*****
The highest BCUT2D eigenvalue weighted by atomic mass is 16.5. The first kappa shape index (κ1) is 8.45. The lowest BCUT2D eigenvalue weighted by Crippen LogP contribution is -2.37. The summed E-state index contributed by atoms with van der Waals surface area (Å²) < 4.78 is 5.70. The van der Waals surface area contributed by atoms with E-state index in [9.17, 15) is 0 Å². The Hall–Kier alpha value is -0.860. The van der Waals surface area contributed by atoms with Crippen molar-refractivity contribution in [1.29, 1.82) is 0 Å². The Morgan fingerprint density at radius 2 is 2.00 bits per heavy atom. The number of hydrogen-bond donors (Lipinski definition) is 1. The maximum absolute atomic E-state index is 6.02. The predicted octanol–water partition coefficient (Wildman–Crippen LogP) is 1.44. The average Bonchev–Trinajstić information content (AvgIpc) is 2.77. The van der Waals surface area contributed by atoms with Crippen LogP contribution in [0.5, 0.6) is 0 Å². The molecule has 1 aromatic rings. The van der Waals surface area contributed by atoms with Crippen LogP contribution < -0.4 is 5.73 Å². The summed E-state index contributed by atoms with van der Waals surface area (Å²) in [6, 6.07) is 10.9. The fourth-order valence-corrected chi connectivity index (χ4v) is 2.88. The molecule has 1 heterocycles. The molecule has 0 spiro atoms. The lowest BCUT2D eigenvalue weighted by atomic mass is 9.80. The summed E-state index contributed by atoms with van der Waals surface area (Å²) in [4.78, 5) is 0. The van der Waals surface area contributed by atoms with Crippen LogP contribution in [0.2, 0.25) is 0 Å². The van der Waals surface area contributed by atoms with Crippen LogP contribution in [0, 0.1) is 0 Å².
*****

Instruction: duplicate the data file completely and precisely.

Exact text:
The highest BCUT2D eigenvalue weighted by atomic mass is 16.5. The first kappa shape index (κ1) is 8.45. The lowest BCUT2D eigenvalue weighted by Crippen LogP contribution is -2.37. The summed E-state index contributed by atoms with van der Waals surface area (Å²) < 4.78 is 5.70. The van der Waals surface area contributed by atoms with E-state index in [9.17, 15) is 0 Å². The Hall–Kier alpha value is -0.860. The van der Waals surface area contributed by atoms with Crippen molar-refractivity contribution in [1.29, 1.82) is 0 Å². The Morgan fingerprint density at radius 2 is 2.00 bits per heavy atom. The number of hydrogen-bond donors (Lipinski definition) is 1. The maximum absolute atomic E-state index is 6.02. The predicted octanol–water partition coefficient (Wildman–Crippen LogP) is 1.44. The average Bonchev–Trinajstić information content (AvgIpc) is 2.77. The van der Waals surface area contributed by atoms with Crippen LogP contribution in [0.5, 0.6) is 0 Å². The molecule has 1 aromatic rings. The van der Waals surface area contributed by atoms with Crippen LogP contribution < -0.4 is 5.73 Å². The summed E-state index contributed by atoms with van der Waals surface area (Å²) in [6, 6.07) is 10.9. The fourth-order valence-corrected chi connectivity index (χ4v) is 2.88. The molecule has 1 heterocycles. The molecule has 0 spiro atoms. The lowest BCUT2D eigenvalue weighted by atomic mass is 9.80. The summed E-state index contributed by atoms with van der Waals surface area (Å²) in [4.78, 5) is 0. The van der Waals surface area contributed by atoms with Crippen LogP contribution in [0.2, 0.25) is 0 Å². The van der Waals surface area contributed by atoms with Crippen LogP contribution in [0, 0.1) is 0 Å².